Sunday, October 10, 2021

"Baby, I Love Your Way/Freebird Medley (Free Baby)" by Will to Power

#1 Alert!
Gold Record Alert!
Song#:  3639
Date:  09/10/1988
Debut:  97
Peak:  1 (1 week)
Weeks:  24
Genre:  Soft Rock, Pop

Pop Bits:  Will to Power's first two singles were both middling entries peaking around the halfway mark on the Pop chart. However, the second one, "Say It's Gonna Rain," would be a hit in clubs and would reach #1 on the Dance chart. As that song was wrapping up its run, the group's self-titled debut album was ready and this third single coincided with its release. The ballad medley was completely different from the group's previous two dance-oriented hits and that allowed it to have a bit more mainstream appeal. The track debuted low on the Pop chart, but steadily ascended until it finally reached #1 in its thirteenth week. It would also do well at AC getting to #2. Sales of the single were strong and it would become a gold seller. Unfortunately, it seemed like more folks were interested in the single than the album, which only managed to reach a minor #68. 

ReduxReview:  Not long before this song came up for the blog, I saw an episode of the TV show Evil where girls started stabbing themselves in the ear due to subliminal messages they heard in a song that they couldn't get out of their heads. This hit didn't contain secret messages, but anytime I heard it I felt like the girls from the show; I just wanted to jab a pencil in my ear to make it stop. The concept of tossing these two classics together wasn't necessarily a bad one, but the fact that they were thrown into a vat and tossed around with sugary goo to get them thickly candy coated with late 80s synthpop was an awful idea. To add to the mess, the production was not great and Bob Rosenberg's voice was barely passable. I could see how some Frampton fans might have looked nostalgically at this track, but I would have expected fans of Lynyrd Skynyrd to cry foul. To take such a classic Southern rock song and turn it into pop fluff is nearly sacrilege. I just didn't get it. I thought the track was pretty awful and I avoided it at all costs. Still do. It is definitely one of the worst #1 songs of the 80s if not one of the worst songs of the decade in general.

ReduxRating:  1/10

Trivia:  This track was a medley of two classic rock songs from the 70s. "Baby, I Love Your Way" was originally written and recorded by Peter Frampton for his 1975 fourth album Frampton. It would be the LP's second single, but it failed to chart as did its first single "Show Me the Way." Both songs would appear on his next LP Frampton Come Alive!, which would become one of the best selling live albums of all time (8 million in the US). "Show Me the Way" and "Baby, I Love Your Way" would both be issued out again as singles in their live versions and would reach #6 and #12, respectively on the Pop chart. A third single, "Do You Feel Like I Do," would get to #10. Will to Power would not be the only artist to take Frampton's song into the Pop Top 10. In 1994, the pop/reggae band Big Mountain would cover "Baby, I Love Your Way" and take it to #6. The second song in the medley was "Free Bird," a classic track original recorded by the Southern rock band Lynyrd Skynyrd. It was the closing track on their 1973 debut album (Pronounced 'Lĕh-'nérd 'Skin-'nérd). The following year after the success of "Sweet Home Alabama" (#8 Pop) off of their second album Second Helping, the song was released as a single due to its gaining popularity. Edited down from the 9 minute album version to just over 4 minutes, the song would make it to #19 Pop. Two years later, a live version would be issued out and get to #38. Will to Power's mastermind Bob Rosenberg came up with the idea to combine the songs. He didn't have enough tracks for the group's debut album and was searching for ideas. He happened to hear "Baby, I Love Your Way" on the radio, which made him thing of the song "Free Bird." Rosenberg then had an "a-ha!" moment and decided to create a medley of the two. Rosenberg sang the male vocal while Suzi Carr sang the female part. The unusual medley appealed to a wide range of folks many who were riding a nostalgia wave from knowing the original songs.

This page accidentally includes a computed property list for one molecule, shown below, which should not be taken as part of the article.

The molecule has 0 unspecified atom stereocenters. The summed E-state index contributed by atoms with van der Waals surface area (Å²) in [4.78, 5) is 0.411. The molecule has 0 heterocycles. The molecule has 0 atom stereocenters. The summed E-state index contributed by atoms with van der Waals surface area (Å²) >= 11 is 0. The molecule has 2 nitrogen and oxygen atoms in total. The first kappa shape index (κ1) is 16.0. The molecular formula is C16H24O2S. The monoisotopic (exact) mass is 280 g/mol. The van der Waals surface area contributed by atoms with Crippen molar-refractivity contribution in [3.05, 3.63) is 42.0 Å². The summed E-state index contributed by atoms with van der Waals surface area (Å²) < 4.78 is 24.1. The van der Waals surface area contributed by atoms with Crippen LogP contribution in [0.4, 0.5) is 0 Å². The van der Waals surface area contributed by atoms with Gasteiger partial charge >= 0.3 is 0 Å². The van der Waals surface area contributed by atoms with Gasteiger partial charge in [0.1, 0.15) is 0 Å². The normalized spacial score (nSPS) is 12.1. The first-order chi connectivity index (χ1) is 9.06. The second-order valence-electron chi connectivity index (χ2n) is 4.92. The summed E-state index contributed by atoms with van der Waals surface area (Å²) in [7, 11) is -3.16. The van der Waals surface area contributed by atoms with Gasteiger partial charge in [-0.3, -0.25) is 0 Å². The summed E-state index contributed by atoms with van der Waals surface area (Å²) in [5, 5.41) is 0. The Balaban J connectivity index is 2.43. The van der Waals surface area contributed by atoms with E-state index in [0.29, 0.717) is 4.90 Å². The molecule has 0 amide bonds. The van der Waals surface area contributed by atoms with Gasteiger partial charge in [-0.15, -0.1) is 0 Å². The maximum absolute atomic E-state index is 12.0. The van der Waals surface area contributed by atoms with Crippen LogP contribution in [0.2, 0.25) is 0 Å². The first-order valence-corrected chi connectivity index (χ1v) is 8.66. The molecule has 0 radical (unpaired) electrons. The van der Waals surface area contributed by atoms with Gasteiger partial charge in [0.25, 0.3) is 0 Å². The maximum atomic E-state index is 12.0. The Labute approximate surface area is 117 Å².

No comments:

Post a Comment